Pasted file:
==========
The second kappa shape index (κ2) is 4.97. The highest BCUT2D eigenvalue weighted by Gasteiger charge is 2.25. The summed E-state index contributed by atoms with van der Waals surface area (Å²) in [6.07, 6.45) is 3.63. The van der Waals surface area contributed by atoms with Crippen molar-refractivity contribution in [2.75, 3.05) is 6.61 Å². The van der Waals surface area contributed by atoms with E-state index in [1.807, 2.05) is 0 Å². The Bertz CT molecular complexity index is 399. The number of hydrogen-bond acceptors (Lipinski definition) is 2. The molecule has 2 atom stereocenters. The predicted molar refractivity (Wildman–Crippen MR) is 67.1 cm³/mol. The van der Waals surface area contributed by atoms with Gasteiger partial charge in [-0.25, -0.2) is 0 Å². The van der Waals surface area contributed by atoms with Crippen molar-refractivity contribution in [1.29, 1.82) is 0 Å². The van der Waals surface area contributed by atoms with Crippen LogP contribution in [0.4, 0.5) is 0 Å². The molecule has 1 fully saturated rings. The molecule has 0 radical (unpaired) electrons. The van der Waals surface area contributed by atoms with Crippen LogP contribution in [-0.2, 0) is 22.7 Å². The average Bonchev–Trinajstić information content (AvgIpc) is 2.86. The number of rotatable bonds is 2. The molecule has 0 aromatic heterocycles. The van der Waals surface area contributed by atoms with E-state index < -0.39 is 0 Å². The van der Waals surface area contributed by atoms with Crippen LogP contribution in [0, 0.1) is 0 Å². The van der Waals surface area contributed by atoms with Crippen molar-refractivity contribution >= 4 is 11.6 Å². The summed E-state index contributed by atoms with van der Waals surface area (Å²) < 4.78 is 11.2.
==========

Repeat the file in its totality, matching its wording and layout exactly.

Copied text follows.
The second kappa shape index (κ2) is 4.97. The highest BCUT2D eigenvalue weighted by Gasteiger charge is 2.25. The summed E-state index contributed by atoms with van der Waals surface area (Å²) in [6.07, 6.45) is 3.63. The van der Waals surface area contributed by atoms with Crippen molar-refractivity contribution in [2.75, 3.05) is 6.61 Å². The van der Waals surface area contributed by atoms with E-state index in [1.807, 2.05) is 0 Å². The Bertz CT molecular complexity index is 399. The number of hydrogen-bond acceptors (Lipinski definition) is 2. The molecule has 2 atom stereocenters. The predicted molar refractivity (Wildman–Crippen MR) is 67.1 cm³/mol. The van der Waals surface area contributed by atoms with Gasteiger partial charge in [-0.25, -0.2) is 0 Å². The van der Waals surface area contributed by atoms with Crippen molar-refractivity contribution in [1.29, 1.82) is 0 Å². The van der Waals surface area contributed by atoms with Crippen LogP contribution in [0.4, 0.5) is 0 Å². The molecule has 1 fully saturated rings. The molecule has 0 radical (unpaired) electrons. The van der Waals surface area contributed by atoms with Crippen LogP contribution in [-0.2, 0) is 22.7 Å². The average Bonchev–Trinajstić information content (AvgIpc) is 2.86. The number of rotatable bonds is 2. The molecule has 0 aromatic heterocycles. The van der Waals surface area contributed by atoms with E-state index < -0.39 is 0 Å². The van der Waals surface area contributed by atoms with Crippen LogP contribution in [0, 0.1) is 0 Å². The van der Waals surface area contributed by atoms with Crippen molar-refractivity contribution >= 4 is 11.6 Å². The summed E-state index contributed by atoms with van der Waals surface area (Å²) < 4.78 is 11.2.